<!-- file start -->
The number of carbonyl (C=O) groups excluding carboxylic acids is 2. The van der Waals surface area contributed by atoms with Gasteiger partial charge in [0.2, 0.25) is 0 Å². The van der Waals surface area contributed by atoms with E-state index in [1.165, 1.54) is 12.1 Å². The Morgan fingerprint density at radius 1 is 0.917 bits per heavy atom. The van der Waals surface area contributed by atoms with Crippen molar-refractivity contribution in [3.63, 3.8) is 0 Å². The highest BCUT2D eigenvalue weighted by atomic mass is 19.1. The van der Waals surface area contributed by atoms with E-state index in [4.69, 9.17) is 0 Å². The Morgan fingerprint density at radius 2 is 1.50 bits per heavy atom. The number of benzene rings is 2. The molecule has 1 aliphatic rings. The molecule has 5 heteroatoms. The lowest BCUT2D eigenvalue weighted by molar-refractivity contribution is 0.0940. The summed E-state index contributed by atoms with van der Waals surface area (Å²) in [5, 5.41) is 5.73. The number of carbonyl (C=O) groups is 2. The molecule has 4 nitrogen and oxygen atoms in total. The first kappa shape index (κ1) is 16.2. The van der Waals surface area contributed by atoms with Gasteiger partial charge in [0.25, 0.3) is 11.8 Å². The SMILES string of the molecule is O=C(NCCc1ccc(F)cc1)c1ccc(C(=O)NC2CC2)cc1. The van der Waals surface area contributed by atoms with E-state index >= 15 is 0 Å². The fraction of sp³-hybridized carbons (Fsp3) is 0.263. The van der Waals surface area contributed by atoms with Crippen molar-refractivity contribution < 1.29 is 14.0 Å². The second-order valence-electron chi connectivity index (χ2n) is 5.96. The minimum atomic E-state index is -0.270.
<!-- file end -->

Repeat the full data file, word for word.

The number of carbonyl (C=O) groups excluding carboxylic acids is 2. The van der Waals surface area contributed by atoms with Gasteiger partial charge in [0.2, 0.25) is 0 Å². The van der Waals surface area contributed by atoms with E-state index in [1.165, 1.54) is 12.1 Å². The Morgan fingerprint density at radius 1 is 0.917 bits per heavy atom. The van der Waals surface area contributed by atoms with Crippen molar-refractivity contribution in [3.63, 3.8) is 0 Å². The highest BCUT2D eigenvalue weighted by atomic mass is 19.1. The van der Waals surface area contributed by atoms with E-state index in [4.69, 9.17) is 0 Å². The Morgan fingerprint density at radius 2 is 1.50 bits per heavy atom. The number of benzene rings is 2. The molecule has 1 aliphatic rings. The molecule has 5 heteroatoms. The lowest BCUT2D eigenvalue weighted by molar-refractivity contribution is 0.0940. The summed E-state index contributed by atoms with van der Waals surface area (Å²) in [5, 5.41) is 5.73. The number of carbonyl (C=O) groups is 2. The molecule has 4 nitrogen and oxygen atoms in total. The first kappa shape index (κ1) is 16.2. The van der Waals surface area contributed by atoms with Gasteiger partial charge in [0.25, 0.3) is 11.8 Å². The SMILES string of the molecule is O=C(NCCc1ccc(F)cc1)c1ccc(C(=O)NC2CC2)cc1. The van der Waals surface area contributed by atoms with E-state index >= 15 is 0 Å². The fraction of sp³-hybridized carbons (Fsp3) is 0.263. The van der Waals surface area contributed by atoms with Crippen molar-refractivity contribution < 1.29 is 14.0 Å². The second-order valence-electron chi connectivity index (χ2n) is 5.96. The minimum atomic E-state index is -0.270.